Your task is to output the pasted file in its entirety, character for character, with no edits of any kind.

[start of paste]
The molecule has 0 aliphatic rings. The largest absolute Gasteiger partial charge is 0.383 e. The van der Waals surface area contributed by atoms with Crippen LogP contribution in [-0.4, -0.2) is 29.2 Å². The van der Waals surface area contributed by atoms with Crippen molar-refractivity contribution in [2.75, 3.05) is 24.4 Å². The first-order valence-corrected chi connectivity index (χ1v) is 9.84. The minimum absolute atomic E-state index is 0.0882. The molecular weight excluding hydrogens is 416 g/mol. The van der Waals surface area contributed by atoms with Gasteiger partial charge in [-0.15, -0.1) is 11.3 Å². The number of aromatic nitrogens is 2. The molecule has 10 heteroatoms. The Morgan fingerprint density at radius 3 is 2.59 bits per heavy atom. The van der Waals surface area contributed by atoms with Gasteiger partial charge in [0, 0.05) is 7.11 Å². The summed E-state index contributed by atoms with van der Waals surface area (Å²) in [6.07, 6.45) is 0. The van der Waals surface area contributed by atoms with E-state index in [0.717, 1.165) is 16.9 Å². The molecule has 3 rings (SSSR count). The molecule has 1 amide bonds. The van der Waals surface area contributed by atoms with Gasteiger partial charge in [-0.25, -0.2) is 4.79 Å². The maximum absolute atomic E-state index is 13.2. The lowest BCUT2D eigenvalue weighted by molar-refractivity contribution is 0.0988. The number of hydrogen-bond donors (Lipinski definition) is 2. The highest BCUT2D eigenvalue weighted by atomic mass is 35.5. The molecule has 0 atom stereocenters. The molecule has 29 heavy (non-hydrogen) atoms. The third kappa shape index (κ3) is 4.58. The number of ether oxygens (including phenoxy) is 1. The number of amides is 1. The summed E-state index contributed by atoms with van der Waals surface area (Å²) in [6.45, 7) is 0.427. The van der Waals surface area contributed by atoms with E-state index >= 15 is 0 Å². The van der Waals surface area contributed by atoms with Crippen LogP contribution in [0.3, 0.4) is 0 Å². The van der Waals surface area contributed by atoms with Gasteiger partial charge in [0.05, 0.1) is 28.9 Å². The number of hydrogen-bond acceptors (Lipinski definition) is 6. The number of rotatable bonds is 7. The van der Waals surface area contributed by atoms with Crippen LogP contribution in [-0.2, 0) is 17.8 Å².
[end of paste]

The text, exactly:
The molecule has 0 aliphatic rings. The largest absolute Gasteiger partial charge is 0.383 e. The van der Waals surface area contributed by atoms with Crippen LogP contribution in [-0.4, -0.2) is 29.2 Å². The van der Waals surface area contributed by atoms with Crippen molar-refractivity contribution in [2.75, 3.05) is 24.4 Å². The first-order valence-corrected chi connectivity index (χ1v) is 9.84. The minimum absolute atomic E-state index is 0.0882. The molecular weight excluding hydrogens is 416 g/mol. The van der Waals surface area contributed by atoms with Gasteiger partial charge in [-0.15, -0.1) is 11.3 Å². The number of aromatic nitrogens is 2. The molecule has 10 heteroatoms. The Morgan fingerprint density at radius 3 is 2.59 bits per heavy atom. The van der Waals surface area contributed by atoms with Gasteiger partial charge in [0, 0.05) is 7.11 Å². The summed E-state index contributed by atoms with van der Waals surface area (Å²) in [6.07, 6.45) is 0. The van der Waals surface area contributed by atoms with E-state index in [0.717, 1.165) is 16.9 Å². The molecule has 3 rings (SSSR count). The molecule has 1 amide bonds. The van der Waals surface area contributed by atoms with Gasteiger partial charge in [-0.25, -0.2) is 4.79 Å². The maximum absolute atomic E-state index is 13.2. The lowest BCUT2D eigenvalue weighted by molar-refractivity contribution is 0.0988. The number of hydrogen-bond donors (Lipinski definition) is 2. The highest BCUT2D eigenvalue weighted by atomic mass is 35.5. The molecule has 0 atom stereocenters. The molecule has 29 heavy (non-hydrogen) atoms. The third kappa shape index (κ3) is 4.58. The number of ether oxygens (including phenoxy) is 1. The number of amides is 1. The summed E-state index contributed by atoms with van der Waals surface area (Å²) in [6.45, 7) is 0.427. The van der Waals surface area contributed by atoms with E-state index >= 15 is 0 Å². The van der Waals surface area contributed by atoms with Crippen LogP contribution in [0.3, 0.4) is 0 Å². The van der Waals surface area contributed by atoms with Gasteiger partial charge in [0.05, 0.1) is 28.9 Å². The number of hydrogen-bond acceptors (Lipinski definition) is 6. The number of rotatable bonds is 7. The van der Waals surface area contributed by atoms with Crippen LogP contribution in [-0.2, 0) is 17.8 Å².